He said that, once vulnerable companies were identified, the Army could help them lower production costs, step up purchases of components for inventory, or find alternate, more agile suppliers. In many cases, smaller companies were reluctant to ask for help for fear of being seen as unreliable.
The U.S. military and its prime contractors have high standards for the components used on weapons systems, which means any new suppliers must undergo extensive testing, plant visits and other quality control measures.
Davis said A.T. Kearney, a global consulting firm, would help the Army conduct the 20-month study, while at the same time helping to train Army officials to better understand and analyze supply chain issues. The current plan was to spend four to five months with the larger prime contractors and then head out for field visits to smaller component makers.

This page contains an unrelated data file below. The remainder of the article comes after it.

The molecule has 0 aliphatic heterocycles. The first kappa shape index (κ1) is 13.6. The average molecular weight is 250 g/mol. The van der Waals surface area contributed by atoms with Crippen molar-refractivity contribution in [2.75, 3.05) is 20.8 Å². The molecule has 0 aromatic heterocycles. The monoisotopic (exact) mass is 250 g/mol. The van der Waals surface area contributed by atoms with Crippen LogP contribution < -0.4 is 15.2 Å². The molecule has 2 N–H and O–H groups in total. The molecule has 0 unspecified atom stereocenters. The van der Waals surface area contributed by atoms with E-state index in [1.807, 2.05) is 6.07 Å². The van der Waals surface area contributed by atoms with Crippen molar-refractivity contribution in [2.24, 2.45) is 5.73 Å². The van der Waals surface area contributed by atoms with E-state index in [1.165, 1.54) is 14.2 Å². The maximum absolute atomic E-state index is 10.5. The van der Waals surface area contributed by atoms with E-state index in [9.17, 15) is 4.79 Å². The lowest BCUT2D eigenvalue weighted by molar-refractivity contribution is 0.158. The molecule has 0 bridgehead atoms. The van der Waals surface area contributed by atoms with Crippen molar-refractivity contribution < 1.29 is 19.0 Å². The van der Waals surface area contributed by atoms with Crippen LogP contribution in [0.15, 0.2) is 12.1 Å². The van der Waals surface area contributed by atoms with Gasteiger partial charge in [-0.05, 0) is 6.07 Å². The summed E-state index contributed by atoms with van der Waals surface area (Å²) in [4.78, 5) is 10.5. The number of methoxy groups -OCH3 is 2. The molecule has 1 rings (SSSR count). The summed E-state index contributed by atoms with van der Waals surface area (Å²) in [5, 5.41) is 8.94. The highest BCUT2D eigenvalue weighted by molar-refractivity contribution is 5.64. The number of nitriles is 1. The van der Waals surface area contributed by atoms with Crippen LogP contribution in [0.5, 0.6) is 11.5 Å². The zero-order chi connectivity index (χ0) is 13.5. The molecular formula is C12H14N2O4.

Colonel William Sheehy, program manager for the Army’s Heavy Brigade Combat Team, said he did not expect much impact on smaller companies in the near term. But he worried that some companies could be reluctant to reopen shuttered production lines when the Army ramps up production in several years.
“I don’t think you’re going to see large companies collapsing all over the United States,” Sheehy told reporters. “If you look two to three years down the road, when things start to come back on line, that’s when you’ll start to realize the industrial base impacts.”